DRS Technologies Receives $23 Million Contract To Provide Key Subsystems For U.S. Army Long Range Advanced Surveillance Systems
Parsippany, NJ -- DRS Technologies, Inc. announced today that it was awarded a $23 million subcontract from Raytheon Company to provide major subsystems for the U.S. Army’s Long Range Advanced Scout Surveillance System (LRAS3). LRAS3 provides the U.S. Army Brigade Reconnaissance Troops, Armor and Infantry Battalion Scout Platoons, and the Stryker Brigade Combat Teams (SBCT) with a long-range detection, recognition, identification and far-target location capability.
The contract was received by DRS from Raytheon Company’s Network Centric Systems business in McKinney, Texas. The company’s DRS Optronics unit in Palm Bay, Florida, will perform all work associated with the award at its state-of-the-art electro-optical design and production facilities. Product deliveries are expected to commence this April and continue through May 2006. Including the latest award, DRS has received approximately $110 million in orders on the LRAS3 program.
Bridging the gap between currently fielded systems and the U.S. Army’s Future Combat System (FCS), LRAS3 provides heavy battalion, Light Cavalry Squadron and Stryker Brigade Combat Team Scouts with the capability to conduct 24-hour surveillance and reconnaissance missions at safe distances and operate well outside the direct-fire range of detected threats.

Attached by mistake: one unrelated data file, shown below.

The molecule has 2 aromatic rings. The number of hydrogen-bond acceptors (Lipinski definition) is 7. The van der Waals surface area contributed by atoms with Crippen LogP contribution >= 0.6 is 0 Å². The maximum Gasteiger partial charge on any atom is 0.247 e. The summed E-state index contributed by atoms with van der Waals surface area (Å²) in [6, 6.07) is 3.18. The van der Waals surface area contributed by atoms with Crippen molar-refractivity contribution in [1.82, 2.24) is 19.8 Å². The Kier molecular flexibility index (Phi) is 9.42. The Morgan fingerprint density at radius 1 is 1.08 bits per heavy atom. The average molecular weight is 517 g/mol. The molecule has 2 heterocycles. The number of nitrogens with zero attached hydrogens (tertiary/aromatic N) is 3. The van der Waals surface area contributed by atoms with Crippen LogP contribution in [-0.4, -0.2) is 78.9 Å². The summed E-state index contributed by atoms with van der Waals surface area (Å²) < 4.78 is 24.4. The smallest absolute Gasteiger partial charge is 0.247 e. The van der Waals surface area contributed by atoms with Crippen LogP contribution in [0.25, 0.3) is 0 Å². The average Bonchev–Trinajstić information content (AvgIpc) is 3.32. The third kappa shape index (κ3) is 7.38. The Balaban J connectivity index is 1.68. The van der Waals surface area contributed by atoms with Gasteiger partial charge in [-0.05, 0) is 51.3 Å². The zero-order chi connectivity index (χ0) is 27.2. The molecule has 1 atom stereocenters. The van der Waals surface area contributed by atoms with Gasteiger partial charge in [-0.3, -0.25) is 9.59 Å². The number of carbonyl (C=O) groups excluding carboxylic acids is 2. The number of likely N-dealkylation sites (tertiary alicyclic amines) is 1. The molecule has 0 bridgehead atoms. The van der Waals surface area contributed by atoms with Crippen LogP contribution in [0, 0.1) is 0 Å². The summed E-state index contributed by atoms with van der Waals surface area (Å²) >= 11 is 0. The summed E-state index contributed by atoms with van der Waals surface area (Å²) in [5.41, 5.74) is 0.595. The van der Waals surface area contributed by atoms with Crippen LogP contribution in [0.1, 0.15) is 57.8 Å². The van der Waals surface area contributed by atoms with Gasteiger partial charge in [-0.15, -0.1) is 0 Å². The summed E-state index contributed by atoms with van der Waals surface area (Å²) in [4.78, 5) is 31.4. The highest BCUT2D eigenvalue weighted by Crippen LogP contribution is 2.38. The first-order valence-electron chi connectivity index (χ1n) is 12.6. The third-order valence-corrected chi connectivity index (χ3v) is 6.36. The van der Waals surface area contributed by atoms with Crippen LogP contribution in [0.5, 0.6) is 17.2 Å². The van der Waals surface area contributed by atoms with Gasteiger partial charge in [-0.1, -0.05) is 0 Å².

"As a market leader of Second Generation infrared ground vehicle sighting, targeting and detection systems, DRS plays a crucial role in the Army’s Horizontal Technology Integration initiative and its modernization strategy," said Fred L. Marion, president of DRS’s Surveillance and Reconnaissance Group. "The LRAS3 program remains a key component of our DRS ground vehicle systems product line."
LRAS3 provides precise far-target location by incorporating advanced Second Generation Forward Looking Infrared (FLIR) technology, a global positioning interferometer, an eye-safe laser range finder and a day video camera. Deployed on the Army’s M1025/M1114 HMMWV reconnaissance vehicles in their mounted configuration, the system also can be used on tripods for dismounted missions.
The M1025 and M1114 HMMWV Scouts are forward deployed to provide commanders with 24-hour battlefield reconnaissance and surveillance and to assist the missions of heavy battalions in remote areas with rough terrain under difficult conditions. The mission of the SBCT is to conduct effective combat operations, including preventing, containing, stabilizing and resolving conflicts in major theater warfare.
Patricia M. Williamson